How can I describe my feelings?  I rejoiced that my little granddaughter was so utterly cherished as the flag lady told her Jesus loved to see her flagging.

And Tommy? Tommy knows he belongs. He belongs with his Sunday School teacher and pastor, with his older friend, with the others who welcome him on Sunday mornings, and with his uncle, whom he sometimes helps in the sound booth.

… Jesus said, “Let the children come to me, and don’t try to stop them! People who are like these children belong to God’s kingdom.” Matthew 19:14 (Contemporary English Version) 



Saving the Dinosaurs from Extinction

Dino egg lab 2016-01-28

You knew, of course, that dinosaurs were on the endangered list. No? Really?

Check out Tina’s Dino Egg Lab–nesting areas, staff, an elevator, and even an aquarium–standard issue for rescue parks. And this, folks, is the only one of its kind. There are no dinos left in the wild (that’s why you haven’t seen any), and this is the world’s only dino hatching facility.

God must have had fun when He made the world, I often tell Tina. As we make art (always under her direction), I feel her joy in creativity, and imagine that we are catching a glimpse of the joy the Master Creator experienced at the dawn of time. For do we not, although corrupted, still bear the mark of His image?

“So God created mankind in his own image, in the image of God he created them; male and female he created them.” Genesis 1:27 (New International Version)


Premie Poetry: Ode to a Baby Granddaughter


You’re ever so tiny, impossibly cute,

Utterly miniature, very astute.

You know when it’s dinner; you know when it’s snack.

You’d charm the shirt right off a car salesman’s back.

We love you with all of your sweet winning ways,

And we know that we’ll love you for all of our days.

But always remember that God loves you more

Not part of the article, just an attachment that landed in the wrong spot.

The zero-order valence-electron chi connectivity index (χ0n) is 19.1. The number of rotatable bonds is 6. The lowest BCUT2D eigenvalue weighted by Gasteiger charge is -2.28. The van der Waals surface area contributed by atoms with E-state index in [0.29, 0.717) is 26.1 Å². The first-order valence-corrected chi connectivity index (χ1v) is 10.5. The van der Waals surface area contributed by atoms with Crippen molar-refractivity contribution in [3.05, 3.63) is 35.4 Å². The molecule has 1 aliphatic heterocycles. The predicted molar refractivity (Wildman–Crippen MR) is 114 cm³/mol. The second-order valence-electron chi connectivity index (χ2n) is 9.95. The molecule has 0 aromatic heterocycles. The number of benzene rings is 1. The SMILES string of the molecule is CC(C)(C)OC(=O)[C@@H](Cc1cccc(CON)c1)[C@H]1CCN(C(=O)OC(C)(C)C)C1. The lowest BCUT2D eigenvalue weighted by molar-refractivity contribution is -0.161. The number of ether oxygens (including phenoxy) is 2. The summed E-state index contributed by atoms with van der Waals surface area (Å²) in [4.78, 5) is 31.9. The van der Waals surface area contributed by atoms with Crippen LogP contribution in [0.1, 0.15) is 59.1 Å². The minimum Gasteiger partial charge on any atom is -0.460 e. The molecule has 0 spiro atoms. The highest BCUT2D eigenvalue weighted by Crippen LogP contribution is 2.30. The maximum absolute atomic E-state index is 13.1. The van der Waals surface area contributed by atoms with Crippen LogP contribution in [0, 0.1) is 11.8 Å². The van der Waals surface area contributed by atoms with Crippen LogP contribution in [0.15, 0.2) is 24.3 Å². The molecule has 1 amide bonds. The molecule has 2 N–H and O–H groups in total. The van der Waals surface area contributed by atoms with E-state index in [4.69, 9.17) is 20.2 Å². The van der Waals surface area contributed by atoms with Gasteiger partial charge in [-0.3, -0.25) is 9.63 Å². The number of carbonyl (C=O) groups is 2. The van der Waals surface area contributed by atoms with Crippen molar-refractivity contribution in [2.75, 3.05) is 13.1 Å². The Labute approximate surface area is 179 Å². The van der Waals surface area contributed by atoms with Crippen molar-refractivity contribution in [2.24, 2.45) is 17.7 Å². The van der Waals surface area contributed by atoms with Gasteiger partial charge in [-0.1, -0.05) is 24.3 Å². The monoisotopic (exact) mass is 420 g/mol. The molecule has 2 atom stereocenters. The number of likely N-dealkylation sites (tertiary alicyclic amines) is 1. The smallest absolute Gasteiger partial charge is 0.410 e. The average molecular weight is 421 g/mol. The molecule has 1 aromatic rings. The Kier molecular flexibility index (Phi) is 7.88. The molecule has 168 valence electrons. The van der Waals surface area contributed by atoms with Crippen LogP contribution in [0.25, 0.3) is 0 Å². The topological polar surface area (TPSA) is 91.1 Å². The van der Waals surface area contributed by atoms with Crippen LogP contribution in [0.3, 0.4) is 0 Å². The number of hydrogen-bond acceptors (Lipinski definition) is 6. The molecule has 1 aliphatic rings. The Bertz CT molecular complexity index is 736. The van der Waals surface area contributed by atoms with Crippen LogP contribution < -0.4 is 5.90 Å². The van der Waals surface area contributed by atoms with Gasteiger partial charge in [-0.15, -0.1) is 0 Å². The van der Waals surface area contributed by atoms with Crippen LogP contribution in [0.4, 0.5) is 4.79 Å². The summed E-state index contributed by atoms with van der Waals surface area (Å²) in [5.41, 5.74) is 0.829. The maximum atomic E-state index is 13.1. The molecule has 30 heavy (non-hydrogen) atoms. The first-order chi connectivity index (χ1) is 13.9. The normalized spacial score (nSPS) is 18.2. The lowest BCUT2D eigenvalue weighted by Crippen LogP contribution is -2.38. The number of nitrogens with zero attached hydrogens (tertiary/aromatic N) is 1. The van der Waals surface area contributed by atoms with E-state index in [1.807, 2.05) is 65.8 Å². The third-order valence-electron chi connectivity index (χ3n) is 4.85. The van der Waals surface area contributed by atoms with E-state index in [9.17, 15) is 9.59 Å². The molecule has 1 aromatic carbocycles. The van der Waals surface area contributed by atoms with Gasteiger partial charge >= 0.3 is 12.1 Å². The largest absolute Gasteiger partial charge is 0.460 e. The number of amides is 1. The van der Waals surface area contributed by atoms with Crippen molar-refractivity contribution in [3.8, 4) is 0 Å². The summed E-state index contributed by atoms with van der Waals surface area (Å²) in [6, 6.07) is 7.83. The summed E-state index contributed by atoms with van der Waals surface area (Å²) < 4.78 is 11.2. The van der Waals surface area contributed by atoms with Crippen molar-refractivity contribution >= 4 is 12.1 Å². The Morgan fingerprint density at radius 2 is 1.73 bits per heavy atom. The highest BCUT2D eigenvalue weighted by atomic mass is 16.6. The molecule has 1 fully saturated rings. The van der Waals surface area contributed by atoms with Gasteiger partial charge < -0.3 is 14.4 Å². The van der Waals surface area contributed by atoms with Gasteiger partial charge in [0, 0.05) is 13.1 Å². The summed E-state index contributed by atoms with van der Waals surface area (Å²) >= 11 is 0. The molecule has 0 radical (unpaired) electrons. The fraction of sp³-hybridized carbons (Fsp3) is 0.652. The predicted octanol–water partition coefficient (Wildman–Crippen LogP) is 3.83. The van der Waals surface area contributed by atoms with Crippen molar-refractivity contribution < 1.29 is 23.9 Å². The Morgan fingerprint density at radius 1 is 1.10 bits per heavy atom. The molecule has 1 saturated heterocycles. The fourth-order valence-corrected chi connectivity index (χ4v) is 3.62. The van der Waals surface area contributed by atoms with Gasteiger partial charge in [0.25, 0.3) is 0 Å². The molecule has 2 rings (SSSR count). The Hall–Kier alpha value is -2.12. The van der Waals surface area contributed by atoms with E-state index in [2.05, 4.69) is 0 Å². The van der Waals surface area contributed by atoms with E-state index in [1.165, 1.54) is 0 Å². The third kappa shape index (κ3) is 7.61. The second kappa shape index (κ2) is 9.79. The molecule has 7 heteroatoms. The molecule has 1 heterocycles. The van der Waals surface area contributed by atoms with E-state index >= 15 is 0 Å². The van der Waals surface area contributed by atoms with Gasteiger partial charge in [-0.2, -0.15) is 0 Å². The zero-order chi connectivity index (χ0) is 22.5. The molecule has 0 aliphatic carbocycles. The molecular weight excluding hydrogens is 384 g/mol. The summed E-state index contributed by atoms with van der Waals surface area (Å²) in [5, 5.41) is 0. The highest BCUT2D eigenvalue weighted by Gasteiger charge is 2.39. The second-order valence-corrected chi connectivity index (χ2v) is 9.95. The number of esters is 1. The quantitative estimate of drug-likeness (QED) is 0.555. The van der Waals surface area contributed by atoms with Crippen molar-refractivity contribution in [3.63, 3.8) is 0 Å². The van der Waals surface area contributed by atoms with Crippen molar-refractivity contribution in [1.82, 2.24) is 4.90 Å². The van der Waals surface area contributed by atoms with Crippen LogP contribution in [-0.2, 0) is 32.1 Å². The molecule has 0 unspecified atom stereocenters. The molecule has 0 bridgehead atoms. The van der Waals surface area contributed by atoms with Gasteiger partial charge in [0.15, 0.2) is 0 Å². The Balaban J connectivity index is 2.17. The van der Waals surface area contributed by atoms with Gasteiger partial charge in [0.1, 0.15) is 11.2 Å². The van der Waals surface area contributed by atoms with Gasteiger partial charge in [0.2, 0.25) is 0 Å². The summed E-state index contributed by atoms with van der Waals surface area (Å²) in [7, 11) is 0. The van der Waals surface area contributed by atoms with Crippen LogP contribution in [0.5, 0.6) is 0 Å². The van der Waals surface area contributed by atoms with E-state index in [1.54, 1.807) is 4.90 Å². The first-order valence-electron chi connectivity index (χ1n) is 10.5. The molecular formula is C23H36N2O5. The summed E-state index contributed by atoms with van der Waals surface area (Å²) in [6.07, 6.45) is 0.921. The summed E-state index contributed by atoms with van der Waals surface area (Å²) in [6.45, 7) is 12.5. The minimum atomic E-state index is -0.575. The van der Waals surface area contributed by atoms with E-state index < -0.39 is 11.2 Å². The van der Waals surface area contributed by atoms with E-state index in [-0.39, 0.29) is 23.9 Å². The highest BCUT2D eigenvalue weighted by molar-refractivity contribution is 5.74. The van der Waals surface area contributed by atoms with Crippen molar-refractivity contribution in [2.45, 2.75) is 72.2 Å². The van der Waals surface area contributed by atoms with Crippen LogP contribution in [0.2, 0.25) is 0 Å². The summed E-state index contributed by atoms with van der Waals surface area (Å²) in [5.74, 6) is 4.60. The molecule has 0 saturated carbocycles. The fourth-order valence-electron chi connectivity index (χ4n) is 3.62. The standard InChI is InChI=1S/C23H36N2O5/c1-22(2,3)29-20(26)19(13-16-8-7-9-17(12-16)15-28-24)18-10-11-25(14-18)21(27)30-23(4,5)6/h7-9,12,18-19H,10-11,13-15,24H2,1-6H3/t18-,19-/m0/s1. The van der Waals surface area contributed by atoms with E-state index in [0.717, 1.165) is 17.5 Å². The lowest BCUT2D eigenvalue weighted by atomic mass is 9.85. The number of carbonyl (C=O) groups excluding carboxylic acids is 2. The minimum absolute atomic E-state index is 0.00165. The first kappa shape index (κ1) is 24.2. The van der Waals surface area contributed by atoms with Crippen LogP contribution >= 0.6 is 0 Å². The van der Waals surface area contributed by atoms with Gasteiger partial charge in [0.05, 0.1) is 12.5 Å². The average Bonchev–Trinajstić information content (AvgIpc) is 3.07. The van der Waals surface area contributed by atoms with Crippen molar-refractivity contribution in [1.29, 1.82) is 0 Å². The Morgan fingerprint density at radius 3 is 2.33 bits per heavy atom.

From before you were born until forever more.

starry night

Joy in the Journey–A Battle-Scarred Fox and the Thrill of Creativity

2015-10-09 cropped

“Which one do you think Grandma made?’ asks my crafty granddaughter. She shows her mom the two fox corner bookmarks you see on the Ellie and Harry books.  Close scrutiny will reveal that Ellie’s fox has lovely, uniform ears. Those on Harry’s fox, on the other hand, show evidence of battle–either the fox has been in a tussle, or its crafter is folding-challenged.

Maria, in an act of kindness or perhaps a momentary lapse of memory (“What? My mom a klutz? Really?”), incorrectly guesses that I made the fox with the matching ears . . . .

and therein lies the message of the day.

Not only am I talent-free, I’m also clumsy–and that in no way eliminates me from a bright, happy morning of art activity with Tina. With the day off school and only a few tasks that need to be completed, Tina comes up with the idea of making bookmarks.

We check out YouTube videos and come up with some real winners. The instructors demonstrate EVERYTHING–neat folding (sorry, no can do), drawing lightly in pencil, and even erasing the pencil lines with your choice of two kinds of eraser.